Qualifications and requirements

Healthcare institutions have varying entry-level requirements for neonatal nurses. Neonatal nurses are Registered Nurses (RNs), and therefore must have an Associate of Science in Nursing (ASN) or Bachelor of Science in Nursing (BSN) degree. Some countries or institutions may also require a midwifery qualification.[6] Some institutions may accept newly graduated RNs who have passed the NCLEX exam; others may require additional experience working in adult-health or medical/surgical nursing.[3]

Some countries offer postgraduate degrees in neonatal nursing, such as the Master of Science in Nursing (MSN) and various doctorates. A nurse practitioner may be required to hold a postgraduate degree.[6] The National Association of Neonatal Nurses recommends two years' experience working in a NICU before taking graduate classes.[3]

As with any registered nurse, local licensing or certifying bodies as well as employers may set requirements for continuing education.[3]

There are no mandated requirements to becoming an RN in a NICU, although neonatal nurses must complete the Neonatal Resuscitation Program. Some units prefer new graduates who do not have experience in other units, so they may be trained in the specialty exclusively, while others prefer nurses with more experience.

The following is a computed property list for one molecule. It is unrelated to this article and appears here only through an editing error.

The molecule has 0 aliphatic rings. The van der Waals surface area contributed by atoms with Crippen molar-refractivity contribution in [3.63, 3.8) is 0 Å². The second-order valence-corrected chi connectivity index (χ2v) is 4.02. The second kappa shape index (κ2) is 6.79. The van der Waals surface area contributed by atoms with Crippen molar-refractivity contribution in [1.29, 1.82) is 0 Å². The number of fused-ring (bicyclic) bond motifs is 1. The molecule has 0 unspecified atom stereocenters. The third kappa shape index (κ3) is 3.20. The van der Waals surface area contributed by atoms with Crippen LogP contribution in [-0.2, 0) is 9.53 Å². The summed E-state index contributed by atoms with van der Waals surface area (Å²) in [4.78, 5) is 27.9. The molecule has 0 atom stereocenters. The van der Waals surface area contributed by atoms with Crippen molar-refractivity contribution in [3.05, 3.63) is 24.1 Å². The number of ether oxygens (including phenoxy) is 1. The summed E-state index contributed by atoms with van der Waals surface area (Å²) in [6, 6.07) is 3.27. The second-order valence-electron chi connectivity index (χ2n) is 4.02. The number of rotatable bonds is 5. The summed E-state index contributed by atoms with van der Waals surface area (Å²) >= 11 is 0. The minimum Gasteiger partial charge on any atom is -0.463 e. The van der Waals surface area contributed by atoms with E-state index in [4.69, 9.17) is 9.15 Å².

Intensive care nurses receive intensive didactic and clinical orientation, in addition to their general nursing knowledge, to provide highly specialized care for critical patients. Their competencies include the administration of high-risk medications, management of high-acuity patients requiring ventilator support, surgical care, resuscitation, advanced interventions such as extracorporeal membrane oxygenation or hypothermia therapy for neonatal encephalopathy procedures, as well as chronic-care management or lower acuity cares associated with premature infants such as feeding intolerance, phototherapy, or administering antibiotics. NICU RNs undergo annual skills tests and are subject to additional training to maintain contemporary practice.


  1. ^ Harper, Douglas. "neonatal". Online Etymology Dictionary. Douglas Harper. Retrieved October 26, 2010. 
  2. ^ a b Whitfield, Jonathan M.; Peters, Beverly A.; Shoemaker, Craig (July 2004). "Conference summary: a celebration of a century of neonatal care". Proceedings (Dallas: Baylor University Medical Center) 17 (3): 255–258.  
  3. ^ a b c d "Neonatal Nurse". Nurses for a Healthier Tomorrow. Nurses for a Healthier Tomorrow. Retrieved October 26, 2010. 
  4. ^ Selga, Anna May A. "Hospital Length of Stay and Readmission Rates for Normal Deliveries: a controlled evaluation". Ilocos Training and Regional Medical Center. Manila: Department of Health, Republic of the Philippines. Archived from the original on April 23, 2007. Retrieved October 26, 2010. 
  5. ^ "Levels of Neonatal Care". Committee on Fetus and Newborn. American Academy of Pediatrics. 2012. Retrieved June 5, 2013. 
  6. ^ a b "Frequently Asked Questions". Global Unity for Neonatal Nurses. Boston: Council of International Neonatal Nurses. 2009. Retrieved October 26, 2010. 

External links

  • Association of Women's Health, Obstetric and Neonatal Nurses
  • The Academy of Neonatal Nursing
  • Pre Conception& Neonatal